Historians remain divided on whether the rebellion can properly be considered a war of Indian independence or not, although it is popularly considered to be one, particularly in India.
- A united did not exist at the time in political terms;
- The rebellion remained confined to the ranks of the Bengal Army (which nonethless was largest of the armies in India) and in North- Central India;
- The mutiny was put down with the help of other Indian solders drawn from the Madras Army, the Bombay Army and the Sikh regiments;
- Many princes and maharajas did not participate in the rebellion. those that did were basically interested in reviving and reclaiming their own principalities and fiefdoms, not creating a United India.
- The Army and Princes, who were the principal instigators of the rebellion of 1857, played no part in the Nationalist movement as it emerged in the 1880s.
A second school of thought while acknowledging the validity of the above-mentioned arguments opines that this rebellion may indeed be called a war of India’s independence.
- Sepoys set out to revive the old Mughal empire, that signified a national symbol for them, instead of heading home or joining services of their regional principalities, which would not have been unreasonable if their revolt were only inspired by grievances;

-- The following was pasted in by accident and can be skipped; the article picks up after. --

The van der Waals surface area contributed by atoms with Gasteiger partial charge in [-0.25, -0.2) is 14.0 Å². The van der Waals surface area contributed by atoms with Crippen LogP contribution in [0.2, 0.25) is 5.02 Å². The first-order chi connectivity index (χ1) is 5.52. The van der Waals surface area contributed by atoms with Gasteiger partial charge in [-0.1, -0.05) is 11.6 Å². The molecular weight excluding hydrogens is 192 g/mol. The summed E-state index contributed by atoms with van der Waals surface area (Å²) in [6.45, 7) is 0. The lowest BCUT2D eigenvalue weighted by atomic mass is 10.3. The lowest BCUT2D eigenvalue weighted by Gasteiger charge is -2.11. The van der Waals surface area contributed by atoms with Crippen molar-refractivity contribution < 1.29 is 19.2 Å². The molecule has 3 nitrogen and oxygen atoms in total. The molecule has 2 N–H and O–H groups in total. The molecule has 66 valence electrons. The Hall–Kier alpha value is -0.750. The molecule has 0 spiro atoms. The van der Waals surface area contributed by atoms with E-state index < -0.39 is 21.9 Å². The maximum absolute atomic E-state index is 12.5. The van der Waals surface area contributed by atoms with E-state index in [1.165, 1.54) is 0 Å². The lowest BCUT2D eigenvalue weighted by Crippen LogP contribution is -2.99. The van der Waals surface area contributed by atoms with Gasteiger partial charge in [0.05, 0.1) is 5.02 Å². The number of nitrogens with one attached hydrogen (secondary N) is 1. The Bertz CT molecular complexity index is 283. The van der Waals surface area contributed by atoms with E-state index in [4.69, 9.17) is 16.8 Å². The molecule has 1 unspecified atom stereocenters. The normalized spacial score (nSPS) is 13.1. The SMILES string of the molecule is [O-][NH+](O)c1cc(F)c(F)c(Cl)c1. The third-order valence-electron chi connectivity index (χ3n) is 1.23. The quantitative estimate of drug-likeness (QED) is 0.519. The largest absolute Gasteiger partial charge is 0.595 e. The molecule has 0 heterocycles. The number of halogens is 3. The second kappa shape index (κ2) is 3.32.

- There was a widespread popular revolt in many areas such as Awadh, Bundelkhand and Rohilkhand. The rebellion was therefore more then just a military mutiny, and it spanned more then one region.
- The sepoys did not seek to revive small kingdoms in their regions, instead they repeatedly proclaimed a “country-wide rule” of the Moghuls and vowed to drive out the British from “India”, as they know it then. The objective of driving out “foreigners” from not only one’s own area but from their conception of the entirety of “India”, signifies a nationalist sentiment;
In short, we may summarize the discussion in following terms.
- If the criterion of a National War of Independence is set as “a war (or numerous conflicts) spread all over the nation cutting across regional lines”, rebellion in that case does not qualify as a war of India’s independence.
- If The criterion for a National War of Independence is set as “a war. which even if geographically confined to certain regions , is waged with the intention of driving out from the complete national area a power perceived to be foreign”, then it was a war of national independence.
- A Planned war of Independence (by VD Savarkar in his book “The Indian War of Independence”)
- It is difficult to avoid the conclusion that the so-called First National War of Independence of 1857 is neither first, nor normal, nor war of independence (R.C. majumdar)